It is the best community development technology. If you want to build your online community, you need to consider all the amazing features you get with WordPress. Plugins such as BB Press is an open-source, template-driven PHP/ MySQL forum software. It is very simple and doesn’t hamper the experience of the website.
Other tools such as wpFoRo and Asgaros Forum are equally good for creating a community blog. They are lightweight tools that are easy to manage and integrate with your WordPress site easily. However, there is only one tiny problem; you need to have some technical knowledge to build a WordPress Community blog page.
Since we gave you a problem in the previous section, we would also give you a perfect solution for it. You might not know to code, but you have shortcodes. Shortcodes help you execute functions without having to code. It is an easy way to build an amazing website, add new features, customize plugins easily. They are short lines of code, and rather than memorizing multiple lines; you can have zero technical knowledge and start building a feature-rich website or application.
There are also plugins like Shortcoder, Shortcodes Ultimate, and the Basics available on WordPress that can be used, and you would not even have to remember the shortcodes.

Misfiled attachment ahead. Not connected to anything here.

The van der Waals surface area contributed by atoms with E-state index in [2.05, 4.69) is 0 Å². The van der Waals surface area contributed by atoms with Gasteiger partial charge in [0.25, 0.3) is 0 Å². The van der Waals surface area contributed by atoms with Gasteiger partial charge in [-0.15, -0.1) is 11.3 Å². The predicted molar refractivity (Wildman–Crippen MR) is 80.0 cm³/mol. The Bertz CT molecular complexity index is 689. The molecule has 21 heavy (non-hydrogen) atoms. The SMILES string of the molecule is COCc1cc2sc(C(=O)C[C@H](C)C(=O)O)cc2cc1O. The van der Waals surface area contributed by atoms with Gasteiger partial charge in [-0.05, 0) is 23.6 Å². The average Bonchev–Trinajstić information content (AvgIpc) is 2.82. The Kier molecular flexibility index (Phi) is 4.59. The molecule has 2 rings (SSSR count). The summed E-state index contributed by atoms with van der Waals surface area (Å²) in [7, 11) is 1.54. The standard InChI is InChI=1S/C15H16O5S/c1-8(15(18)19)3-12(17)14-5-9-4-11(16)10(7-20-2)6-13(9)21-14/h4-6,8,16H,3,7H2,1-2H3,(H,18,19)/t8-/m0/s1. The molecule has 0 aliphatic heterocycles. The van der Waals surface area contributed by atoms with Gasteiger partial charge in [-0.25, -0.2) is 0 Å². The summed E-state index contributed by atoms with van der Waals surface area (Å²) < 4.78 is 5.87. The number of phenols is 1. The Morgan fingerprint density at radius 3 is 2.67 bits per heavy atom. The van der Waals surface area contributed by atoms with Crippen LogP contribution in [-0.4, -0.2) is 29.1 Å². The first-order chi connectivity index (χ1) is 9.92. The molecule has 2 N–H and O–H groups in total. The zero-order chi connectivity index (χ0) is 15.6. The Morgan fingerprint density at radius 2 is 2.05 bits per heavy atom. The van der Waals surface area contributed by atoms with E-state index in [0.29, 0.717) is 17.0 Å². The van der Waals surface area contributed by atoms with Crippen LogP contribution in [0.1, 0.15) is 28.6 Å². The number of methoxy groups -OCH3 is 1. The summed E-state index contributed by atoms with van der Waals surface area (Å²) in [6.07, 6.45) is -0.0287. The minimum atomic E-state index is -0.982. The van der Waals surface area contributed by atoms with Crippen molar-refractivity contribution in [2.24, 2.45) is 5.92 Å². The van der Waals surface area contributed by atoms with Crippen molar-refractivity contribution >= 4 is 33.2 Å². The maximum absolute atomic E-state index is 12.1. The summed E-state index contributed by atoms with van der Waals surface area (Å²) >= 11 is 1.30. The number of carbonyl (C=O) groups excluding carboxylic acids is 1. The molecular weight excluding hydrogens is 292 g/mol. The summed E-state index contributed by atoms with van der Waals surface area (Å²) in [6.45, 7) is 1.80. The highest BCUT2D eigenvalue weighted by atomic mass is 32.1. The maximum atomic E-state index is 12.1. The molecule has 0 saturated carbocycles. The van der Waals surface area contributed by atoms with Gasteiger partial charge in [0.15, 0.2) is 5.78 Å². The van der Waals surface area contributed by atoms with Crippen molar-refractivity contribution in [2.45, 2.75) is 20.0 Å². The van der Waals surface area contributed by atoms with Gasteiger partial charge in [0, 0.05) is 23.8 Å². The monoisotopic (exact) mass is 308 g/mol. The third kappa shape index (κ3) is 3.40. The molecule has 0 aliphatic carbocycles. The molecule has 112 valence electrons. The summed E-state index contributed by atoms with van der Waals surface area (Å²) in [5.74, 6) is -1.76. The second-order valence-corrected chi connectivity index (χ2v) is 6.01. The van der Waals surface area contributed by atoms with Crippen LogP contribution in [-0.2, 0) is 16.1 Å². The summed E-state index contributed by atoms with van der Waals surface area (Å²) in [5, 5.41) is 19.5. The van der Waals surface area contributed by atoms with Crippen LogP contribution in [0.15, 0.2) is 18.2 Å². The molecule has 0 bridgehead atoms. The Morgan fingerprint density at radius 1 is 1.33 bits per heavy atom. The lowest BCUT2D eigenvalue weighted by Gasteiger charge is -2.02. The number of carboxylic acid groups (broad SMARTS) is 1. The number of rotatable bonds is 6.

5. Build Online Stores
If you still think about why to use WordPress, use it to build an online store. You can start selling your goods online and start selling. It is an affordable technology that helps you build a feature-rich eCommerce store with WordPress.
WooCommerce is an extension of WordPress and is one of the most used eCommerce solutions. WooCommerce holds a 28% share of the global market and is one of the best ways to set up an online store. It allows you to build user-friendly and professional online stores and has thousands of free and paid extensions. Moreover as an open-source platform, and you don’t have to pay for the license.
Apart from WooCommerce, there are Easy Digital Downloads, iThemes Exchange, Shopify eCommerce plugin, and so much more available.
6. Security Features
WordPress takes security very seriously. It offers tons of external solutions that help you in safeguarding your WordPress site. While there is no way to ensure 100% security, it provides regular updates with security patches and provides several plugins to help with backups, two-factor authorization, and more.